Loud music, audience participation and a passion for her subject gains a Lancaster Environment Centre professor a Lancaster University teaching award.
When first year students walk into one of Professor Barbara Maher’s lectures they are greeted by very loud music blaring out, usually Fatboy Slim.
“I want them to know that they are about to have an experience, that they are not just the passive receivers of information, that they are going to take part in an event,” explains Professor Maher, professor of environmental magnetism at Lancaster Environment Centre (LEC).
Professor Maher’s passion and enthusiasm to get new students interested, engaged and understanding that: “this is really exciting stuff”, has won her an Alastair Pilkington Award for Teaching Excellence, named after the inventor and businessman who was Pro Chancellor of Lancaster University for ten years.
Engaging, enthusing and inspiring
The award is in recognition of Professor Maher’s contribution to a new lecture series, Environmental Systems and Processes, taken by all of LEC’s first year undergraduate students whatever their discipline.
“The challenge that Professor Maher rises to so effectively is one of engaging, enthusing and inspiring such a wide range of students, whilst teaching topics that are often considered by many of them, prior to her classes, to be esoteric and peripheral to their interests,” said Dr Andrew Folkard, who nominated Professor Maher for the prize.
“The problem with the way students are often taught in schools is that it can be a conveyor belt whereas at university they are part of the process of debate,” Professor Maher said.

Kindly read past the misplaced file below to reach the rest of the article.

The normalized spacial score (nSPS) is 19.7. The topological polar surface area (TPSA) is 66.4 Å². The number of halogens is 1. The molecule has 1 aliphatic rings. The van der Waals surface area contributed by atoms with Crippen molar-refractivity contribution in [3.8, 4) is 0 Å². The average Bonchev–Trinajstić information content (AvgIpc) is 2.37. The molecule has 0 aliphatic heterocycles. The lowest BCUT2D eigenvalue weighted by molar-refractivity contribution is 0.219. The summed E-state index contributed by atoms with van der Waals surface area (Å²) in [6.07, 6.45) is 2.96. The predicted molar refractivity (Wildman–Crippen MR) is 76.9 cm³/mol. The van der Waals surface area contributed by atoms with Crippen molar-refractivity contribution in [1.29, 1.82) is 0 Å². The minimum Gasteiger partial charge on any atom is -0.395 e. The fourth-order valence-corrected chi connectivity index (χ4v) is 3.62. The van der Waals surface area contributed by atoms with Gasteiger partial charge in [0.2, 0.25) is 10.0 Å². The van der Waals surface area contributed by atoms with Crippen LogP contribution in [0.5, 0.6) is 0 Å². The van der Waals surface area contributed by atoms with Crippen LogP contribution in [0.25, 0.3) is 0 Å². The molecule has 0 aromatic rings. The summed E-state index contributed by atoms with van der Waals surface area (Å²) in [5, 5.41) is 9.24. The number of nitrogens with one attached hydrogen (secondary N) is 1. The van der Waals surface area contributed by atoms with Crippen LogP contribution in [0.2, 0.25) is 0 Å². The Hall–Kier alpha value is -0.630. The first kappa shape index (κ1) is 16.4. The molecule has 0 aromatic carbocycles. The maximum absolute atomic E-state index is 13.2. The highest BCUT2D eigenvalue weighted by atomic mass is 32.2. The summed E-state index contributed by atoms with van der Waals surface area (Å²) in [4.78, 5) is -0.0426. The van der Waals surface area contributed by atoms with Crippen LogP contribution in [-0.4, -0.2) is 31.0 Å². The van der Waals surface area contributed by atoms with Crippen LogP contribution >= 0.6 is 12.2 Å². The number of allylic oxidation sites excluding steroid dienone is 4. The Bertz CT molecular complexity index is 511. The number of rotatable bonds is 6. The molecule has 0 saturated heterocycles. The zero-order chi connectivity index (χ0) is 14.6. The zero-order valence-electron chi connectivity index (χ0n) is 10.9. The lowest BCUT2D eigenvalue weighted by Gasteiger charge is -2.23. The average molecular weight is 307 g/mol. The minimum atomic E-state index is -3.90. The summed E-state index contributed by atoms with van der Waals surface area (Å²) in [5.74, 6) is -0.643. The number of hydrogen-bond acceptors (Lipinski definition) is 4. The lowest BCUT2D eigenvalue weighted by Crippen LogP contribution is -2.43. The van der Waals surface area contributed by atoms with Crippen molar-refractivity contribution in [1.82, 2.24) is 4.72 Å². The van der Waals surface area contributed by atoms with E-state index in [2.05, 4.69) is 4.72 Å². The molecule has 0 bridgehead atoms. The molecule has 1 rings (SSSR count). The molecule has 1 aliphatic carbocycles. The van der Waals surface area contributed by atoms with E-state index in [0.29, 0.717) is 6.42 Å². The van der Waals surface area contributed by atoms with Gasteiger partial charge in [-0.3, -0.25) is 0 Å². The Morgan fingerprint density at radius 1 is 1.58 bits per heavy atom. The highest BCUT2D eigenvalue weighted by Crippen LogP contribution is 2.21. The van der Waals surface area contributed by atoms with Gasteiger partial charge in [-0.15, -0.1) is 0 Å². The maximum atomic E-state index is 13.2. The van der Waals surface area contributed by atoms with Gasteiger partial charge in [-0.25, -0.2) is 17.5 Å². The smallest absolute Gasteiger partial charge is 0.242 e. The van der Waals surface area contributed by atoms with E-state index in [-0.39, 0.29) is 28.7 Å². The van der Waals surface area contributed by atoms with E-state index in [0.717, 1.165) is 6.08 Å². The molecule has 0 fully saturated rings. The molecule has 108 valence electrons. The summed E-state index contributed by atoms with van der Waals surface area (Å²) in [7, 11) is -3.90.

“Trying to establish a dialogue with 200 students is quite interesting. So I try to be provocative, to get them to discuss and to participate. When looking at the little ice age in the 17th to 19th centuries I get them to look at food prices, how small people were and mortality data, to link what they are studying to human lives. When we studied the cycles of gravitational interactions between the planets, I got the students in different parts of the lecture theatre to beat out the different rhythms of these interactions.
“The word ‘Education’ means drawing out, and that’s what I aim to do. I try to hook the students into the subject. It’s like panning for gold.”
In the footsteps of Faraday
Professor Maher’s passion for lecturing was reinforced ten years ago, when she gave a lecture at the Royal Institution, where great scientists like Michael Faraday and William Bragg once lectured. “I read Bragg’s notes on lecturing beforehand. Michael Faraday is my hero so it was a fantastic experience to be standing lecturing where he once lectured.”
Dr Folkard believes that Dr Maher has put Bragg’s notes to good use. “Barbara consistently lives up to Bragg’s famous guidance that: ‘a good lecture is a tour de force; a good lecturer should be keyed up to a high pitch of nervous tension before it and be limp and exhausted after it’.”
Students obviously love the approach. Feedback from Professor Maher’s lectures is consistently good with one student commenting: “She can make even the most boring subject interesting.”
More teaching awards for LEC
Two other LEC academics have won Lancaster University teaching awards, where students nominate their most inspiring teachers.
Dr Jos Barlow, senior lecturer in conservation science, was voted Best Student Advisor and Dr Wlodek Tych, senior research fellow and director of studies for environmental science, was voted Best Dissertation Supervisor.